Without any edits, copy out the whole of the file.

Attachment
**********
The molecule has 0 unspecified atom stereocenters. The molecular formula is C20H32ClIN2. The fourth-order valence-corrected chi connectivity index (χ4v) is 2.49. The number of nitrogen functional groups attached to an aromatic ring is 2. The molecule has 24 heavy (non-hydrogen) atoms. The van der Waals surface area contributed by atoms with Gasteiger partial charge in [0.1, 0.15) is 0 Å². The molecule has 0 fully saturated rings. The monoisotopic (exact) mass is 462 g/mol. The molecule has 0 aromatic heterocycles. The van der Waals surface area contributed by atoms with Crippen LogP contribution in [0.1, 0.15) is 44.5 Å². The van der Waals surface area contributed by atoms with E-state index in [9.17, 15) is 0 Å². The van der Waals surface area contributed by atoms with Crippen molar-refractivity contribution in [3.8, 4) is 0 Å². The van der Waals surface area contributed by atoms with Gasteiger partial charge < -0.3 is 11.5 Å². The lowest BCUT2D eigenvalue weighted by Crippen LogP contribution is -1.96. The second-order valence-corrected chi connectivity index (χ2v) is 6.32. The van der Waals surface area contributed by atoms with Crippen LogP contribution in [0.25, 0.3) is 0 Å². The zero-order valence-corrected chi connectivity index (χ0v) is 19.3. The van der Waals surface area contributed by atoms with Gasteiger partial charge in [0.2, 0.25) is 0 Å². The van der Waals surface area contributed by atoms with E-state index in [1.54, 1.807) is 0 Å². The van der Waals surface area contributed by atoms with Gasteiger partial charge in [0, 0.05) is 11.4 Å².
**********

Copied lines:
The molecule has 0 unspecified atom stereocenters. The molecular formula is C20H32ClIN2. The fourth-order valence-corrected chi connectivity index (χ4v) is 2.49. The number of nitrogen functional groups attached to an aromatic ring is 2. The molecule has 24 heavy (non-hydrogen) atoms. The van der Waals surface area contributed by atoms with Gasteiger partial charge in [0.1, 0.15) is 0 Å². The molecule has 0 fully saturated rings. The monoisotopic (exact) mass is 462 g/mol. The molecule has 0 aromatic heterocycles. The van der Waals surface area contributed by atoms with Crippen LogP contribution in [0.1, 0.15) is 44.5 Å². The van der Waals surface area contributed by atoms with E-state index in [9.17, 15) is 0 Å². The van der Waals surface area contributed by atoms with Crippen molar-refractivity contribution in [3.8, 4) is 0 Å². The van der Waals surface area contributed by atoms with Gasteiger partial charge < -0.3 is 11.5 Å². The lowest BCUT2D eigenvalue weighted by Crippen LogP contribution is -1.96. The second-order valence-corrected chi connectivity index (χ2v) is 6.32. The van der Waals surface area contributed by atoms with Crippen LogP contribution in [0.25, 0.3) is 0 Å². The zero-order valence-corrected chi connectivity index (χ0v) is 19.3. The van der Waals surface area contributed by atoms with Gasteiger partial charge in [0.2, 0.25) is 0 Å². The van der Waals surface area contributed by atoms with E-state index in [1.54, 1.807) is 0 Å². The van der Waals surface area contributed by atoms with Gasteiger partial charge in [0, 0.05) is 11.4 Å².